• 33 min
    ‘Instead of her face, I saw a pizza’: How women in Russia are fighting back against sexual assault

    ‘Instead of her face, I saw a pizza’: How women in Russia are fighting back against sexual assault

    In life and in news reporting, violence against women is a sadly “evergreen” topic, but the issue has taken on new and growing momentum in Russia, where there’s a rising number of high-profile cases involving rape and self-defense. Meduza has reported extensively on these investigations, and, in this first episode of “The Naked Pravda,” managing editor Kevin Rothrock speaks to a handful of activists and journalists who are working to shed more light on these cases and the social movement that hopes to transform how Russia handles women’s safety. In this episode:
    (1:20) In mid-October, after weeks of hesitation, a journalist in Veliky Novgorod publicly accused a colleague from another local news outlet of raping her. (Read Meduza’s report here.) Why was she reluctant to speak openly about the assault?
    (5:22) Marina Pisklakova-Parker, the founder and chair of the board of the women’s rights group “Center ANNA,” recalls how women’s rights advocacy in Russia has evolved since the 1990s, and discusses the impact of being designated as a “foreign agent” by the Justice Ministry.
    (8:18) Hilah Kohen, Meduza’s English-language news editor, argues that ethical storytelling in cases of sexual violence focuses on survivors and frames allegations in a broader social context. 
    (14:40) Elena Kalinina, a managing partner at the advertising agency “Room485,” explains how her team created an interactive game designed to raise awareness about domestic violence and abusive partners.
    (17:45) Anna Romashchenko, region coordinator for the advocacy group “Nasiliu.net” (No to Violence), talks about creating safe spaces for women in Russia and the unexpected demographics of views about women’s rights. 
    (20:18) Ola Cichowlas, AFP’s Moscow correspondent, recounts her story about a woman in Moscow who was prosecuted for defending herself against an abusive partner.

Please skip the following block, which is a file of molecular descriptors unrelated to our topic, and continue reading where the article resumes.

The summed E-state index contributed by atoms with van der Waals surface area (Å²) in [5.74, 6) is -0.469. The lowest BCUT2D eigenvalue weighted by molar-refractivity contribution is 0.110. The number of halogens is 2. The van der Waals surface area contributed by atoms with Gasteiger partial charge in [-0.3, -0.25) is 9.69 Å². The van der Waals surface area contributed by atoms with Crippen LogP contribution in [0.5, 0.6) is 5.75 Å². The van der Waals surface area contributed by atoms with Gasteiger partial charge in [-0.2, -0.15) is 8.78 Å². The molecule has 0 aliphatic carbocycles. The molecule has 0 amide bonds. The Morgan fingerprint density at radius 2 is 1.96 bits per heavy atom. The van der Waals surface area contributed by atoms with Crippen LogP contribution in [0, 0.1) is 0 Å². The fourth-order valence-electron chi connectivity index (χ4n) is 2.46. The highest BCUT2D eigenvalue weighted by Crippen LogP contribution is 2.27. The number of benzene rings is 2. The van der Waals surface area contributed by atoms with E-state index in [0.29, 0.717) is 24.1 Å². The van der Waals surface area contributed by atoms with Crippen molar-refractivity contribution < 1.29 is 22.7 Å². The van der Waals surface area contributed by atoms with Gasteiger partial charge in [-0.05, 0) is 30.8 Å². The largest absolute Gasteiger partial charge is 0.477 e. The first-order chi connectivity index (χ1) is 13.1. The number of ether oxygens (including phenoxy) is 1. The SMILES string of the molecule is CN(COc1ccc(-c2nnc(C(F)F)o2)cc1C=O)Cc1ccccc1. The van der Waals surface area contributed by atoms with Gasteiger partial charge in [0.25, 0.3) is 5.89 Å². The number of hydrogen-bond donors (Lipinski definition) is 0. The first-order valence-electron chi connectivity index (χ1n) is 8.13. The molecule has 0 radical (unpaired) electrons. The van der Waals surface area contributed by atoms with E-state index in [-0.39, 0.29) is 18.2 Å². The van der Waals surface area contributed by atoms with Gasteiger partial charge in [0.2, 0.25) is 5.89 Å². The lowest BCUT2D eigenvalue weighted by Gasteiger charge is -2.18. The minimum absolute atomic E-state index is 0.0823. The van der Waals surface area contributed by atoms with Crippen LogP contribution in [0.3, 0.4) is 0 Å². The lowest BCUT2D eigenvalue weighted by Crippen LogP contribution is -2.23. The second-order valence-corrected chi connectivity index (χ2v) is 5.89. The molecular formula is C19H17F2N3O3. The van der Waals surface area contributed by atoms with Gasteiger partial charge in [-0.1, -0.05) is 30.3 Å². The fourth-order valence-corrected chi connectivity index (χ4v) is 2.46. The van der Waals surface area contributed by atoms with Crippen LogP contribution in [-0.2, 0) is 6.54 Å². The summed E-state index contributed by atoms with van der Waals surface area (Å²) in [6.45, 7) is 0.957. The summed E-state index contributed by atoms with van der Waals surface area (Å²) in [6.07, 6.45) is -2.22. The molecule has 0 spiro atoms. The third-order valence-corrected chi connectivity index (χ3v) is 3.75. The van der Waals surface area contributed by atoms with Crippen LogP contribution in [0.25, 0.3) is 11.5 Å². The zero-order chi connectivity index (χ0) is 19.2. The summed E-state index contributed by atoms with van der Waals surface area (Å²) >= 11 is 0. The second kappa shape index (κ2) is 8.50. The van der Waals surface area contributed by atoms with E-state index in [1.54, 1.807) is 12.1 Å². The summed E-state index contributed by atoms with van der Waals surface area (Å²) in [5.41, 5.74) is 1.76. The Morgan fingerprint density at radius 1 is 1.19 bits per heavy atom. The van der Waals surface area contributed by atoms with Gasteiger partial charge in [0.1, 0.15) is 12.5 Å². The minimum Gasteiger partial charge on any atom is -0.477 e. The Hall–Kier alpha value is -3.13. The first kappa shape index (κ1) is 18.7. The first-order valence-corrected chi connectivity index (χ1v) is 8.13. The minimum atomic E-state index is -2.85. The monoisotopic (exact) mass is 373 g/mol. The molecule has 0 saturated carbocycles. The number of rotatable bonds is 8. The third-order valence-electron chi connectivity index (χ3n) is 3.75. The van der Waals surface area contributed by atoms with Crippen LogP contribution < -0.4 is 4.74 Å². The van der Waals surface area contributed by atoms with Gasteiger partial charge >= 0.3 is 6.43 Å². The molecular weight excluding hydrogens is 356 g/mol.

(23:26) Nastya Krasilnikova, who writes on Telegram about representations of women in the Russian media, argues that many news outlets actively “hate women,” but there is more willingness now than before to talk about sexual assault. If you or someone you know is in an unsafe relationship, there are resources available, like the National Domestic Violence Hotline in the U.S. and the National Domestic Violence Helpline in the UK. In Russia, you can contact Nasiliu.net, Center ANNA, and other groups. “The Naked Pravda” comes out on Fridays. Catch every new episode by subscribing at Apple Podcasts, Spotify, Google Podcasts, or other platforms. If you have a question or comment about the show, please write to Kevin Rothrock at kevin@meduza.io with the subject line: “The Naked Pravda.”

    • 33 min
    ‘The Naked Pravda’ premiere trailer: Meduza’s new English-language podcast

    ‘The Naked Pravda’ premiere trailer: Meduza’s new English-language podcast

    “The Naked Pravda” highlights how Meduza’s top reporting intersects with the wider research and expertise that exists about Russia. Future episodes will look at the following issues: 💾 Leaked databases and how the black market for this information has become a key aspect of Russian law enforcement and investigative journalism in Russia 🗑️ Russian tabloid journalism and its reverberations in the Western news media ⚔️ Kremlin clan politics and the power of the presidential administration. ✊ The show's first episode, which debuts on Friday, November 29, will address a sexual-assault case in Veliky Novgorod and the state of women’s rights and safety in Russia today. Americans, queue it up for that Thanksgiving drive home. 🎧 Subscribe and listen on Apple Podcasts and other platforms.

    • 1 min

Customer Reviews

WJGuy1 ,

Beyond the headlines

I’ve only listened to the first three podcasts so far but really appreciate the in-depth treatment that is given to elements of Russian society that does not make the headlines. It’s perfect for a Russian news junkie like me, presented in a digestible format I can listen to while doing other things. I look forward to more!